Top Fiction of 2017

The Blind Assassin by Margaret AtwoodDragon Springs Road by Janie ChangWhat Is the What by Dave EggersHag-Seed by Margaret AtwoodGirl in Translation by Jean KwokHistory of Wolves by Emily Fridlund

History of Wolves by Emily Fridlund struck me as a particularly heavy read due to my upbringing in Christian Science. That being said, I found myself thinking and rethinking this story over and over again, trying to come to some conclusion about the ethical dilemmas present in this book. The characters were not some that I particularly liked, but they stuck with me, and I almost liked the story more for not liking the characters. Much better this way than the other way around!

Girl in Translation (2010) by Jean Kwok is a beautiful and troubling story of a young immigrant and her family. Kwok invites readers into a family scene that is not a pretty picture, and shows readers resilience. This fiction should hit home for a lot of people, and hopefully give insight into some of the behind the scenes lives of undocumented immigrants. And the end was rather hopeful, which in a way makes this story even more tangible for a wider audience.

Hag-Seed (2016) by Margaret Atwood fell into my TBR at an excellent moment while I was hiking the Appalachian Trail this summer. I’ve been slowly chipping away at the massive Atwood collection, and I loved listening to the audio-book telling of this story. I tend to find that you can’t go wrong with Shakespeare retellings (that, or I’ve been very privileged to read only good retellings). The characters are delightful and the imagery is fantastic, and this is a beautiful tale of revenge.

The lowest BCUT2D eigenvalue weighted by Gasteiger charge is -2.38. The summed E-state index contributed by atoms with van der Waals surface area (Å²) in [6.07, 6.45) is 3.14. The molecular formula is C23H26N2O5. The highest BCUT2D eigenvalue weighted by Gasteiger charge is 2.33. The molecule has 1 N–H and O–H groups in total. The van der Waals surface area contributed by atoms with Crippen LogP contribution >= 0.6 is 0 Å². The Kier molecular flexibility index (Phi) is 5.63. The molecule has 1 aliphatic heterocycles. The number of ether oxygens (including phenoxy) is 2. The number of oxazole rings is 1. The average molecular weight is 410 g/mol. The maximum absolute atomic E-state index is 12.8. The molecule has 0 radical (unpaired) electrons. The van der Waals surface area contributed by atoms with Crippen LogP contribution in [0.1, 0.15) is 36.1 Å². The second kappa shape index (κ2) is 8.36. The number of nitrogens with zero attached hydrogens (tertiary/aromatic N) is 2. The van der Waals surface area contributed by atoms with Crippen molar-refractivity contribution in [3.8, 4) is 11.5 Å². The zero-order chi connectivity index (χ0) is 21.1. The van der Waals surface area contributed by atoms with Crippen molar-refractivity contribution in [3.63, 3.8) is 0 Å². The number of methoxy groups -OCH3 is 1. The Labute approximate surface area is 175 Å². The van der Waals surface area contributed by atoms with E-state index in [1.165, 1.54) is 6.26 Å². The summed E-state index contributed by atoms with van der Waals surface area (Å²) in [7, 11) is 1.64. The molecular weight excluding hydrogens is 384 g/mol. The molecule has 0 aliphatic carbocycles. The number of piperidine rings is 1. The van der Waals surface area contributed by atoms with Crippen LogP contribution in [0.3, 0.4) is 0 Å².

Dragon Springs Road by Janie Chang was one I read as an ARC and loved. Magical realism abounds in this tale, and Chang does a wonderful job of incorporating history, culture, and religion into this story without making any of those elements overbearing. In fact, Chang’s book was fast-paced and filled with action.

What is the What (2006) by Dave Eggers took me absolutely forever to read, yet it was so worth it. I loved learning the history of the Sudanese civil war, and Eggers gave readers beautiful and tangible characters with which to fall in love with and have our hearts broken.

The Blind Assassin (2000) by Margaret Atwood is another classic I felt compelled to read, and I was not disappointed. Although dense (as many Atwood books are), The Blind Assassin was a remarkable read. It definitely took me some time to adjust to the storytelling, as much of the novel is spent jumping into and out of stories within stories.

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